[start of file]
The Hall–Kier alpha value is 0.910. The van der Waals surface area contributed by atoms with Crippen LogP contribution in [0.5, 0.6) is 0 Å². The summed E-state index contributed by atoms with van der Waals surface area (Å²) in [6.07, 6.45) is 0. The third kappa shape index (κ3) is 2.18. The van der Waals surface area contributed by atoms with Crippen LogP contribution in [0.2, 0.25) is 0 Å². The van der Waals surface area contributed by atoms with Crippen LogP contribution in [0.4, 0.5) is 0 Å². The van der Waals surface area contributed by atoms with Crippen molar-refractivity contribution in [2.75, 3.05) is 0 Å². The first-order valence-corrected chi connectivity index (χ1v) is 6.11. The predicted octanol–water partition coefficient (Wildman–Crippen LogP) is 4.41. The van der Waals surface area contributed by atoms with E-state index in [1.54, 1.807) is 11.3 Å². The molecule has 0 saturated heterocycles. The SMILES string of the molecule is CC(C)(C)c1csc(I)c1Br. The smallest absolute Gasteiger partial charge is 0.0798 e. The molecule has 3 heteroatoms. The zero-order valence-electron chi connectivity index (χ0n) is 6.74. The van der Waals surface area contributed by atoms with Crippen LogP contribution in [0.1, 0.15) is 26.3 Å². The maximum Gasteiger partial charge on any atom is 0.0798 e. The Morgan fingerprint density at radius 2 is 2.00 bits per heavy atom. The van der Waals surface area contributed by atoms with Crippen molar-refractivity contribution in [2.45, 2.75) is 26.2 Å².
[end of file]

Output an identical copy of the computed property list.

The Hall–Kier alpha value is 0.910. The van der Waals surface area contributed by atoms with Crippen LogP contribution in [0.5, 0.6) is 0 Å². The summed E-state index contributed by atoms with van der Waals surface area (Å²) in [6.07, 6.45) is 0. The third kappa shape index (κ3) is 2.18. The van der Waals surface area contributed by atoms with Crippen LogP contribution in [0.2, 0.25) is 0 Å². The van der Waals surface area contributed by atoms with Crippen LogP contribution in [0.4, 0.5) is 0 Å². The van der Waals surface area contributed by atoms with Crippen molar-refractivity contribution in [2.75, 3.05) is 0 Å². The first-order valence-corrected chi connectivity index (χ1v) is 6.11. The predicted octanol–water partition coefficient (Wildman–Crippen LogP) is 4.41. The van der Waals surface area contributed by atoms with E-state index in [1.54, 1.807) is 11.3 Å². The molecule has 0 saturated heterocycles. The SMILES string of the molecule is CC(C)(C)c1csc(I)c1Br. The smallest absolute Gasteiger partial charge is 0.0798 e. The molecule has 3 heteroatoms. The zero-order valence-electron chi connectivity index (χ0n) is 6.74. The van der Waals surface area contributed by atoms with Crippen LogP contribution in [0.1, 0.15) is 26.3 Å². The maximum Gasteiger partial charge on any atom is 0.0798 e. The Morgan fingerprint density at radius 2 is 2.00 bits per heavy atom. The van der Waals surface area contributed by atoms with Crippen molar-refractivity contribution in [2.45, 2.75) is 26.2 Å².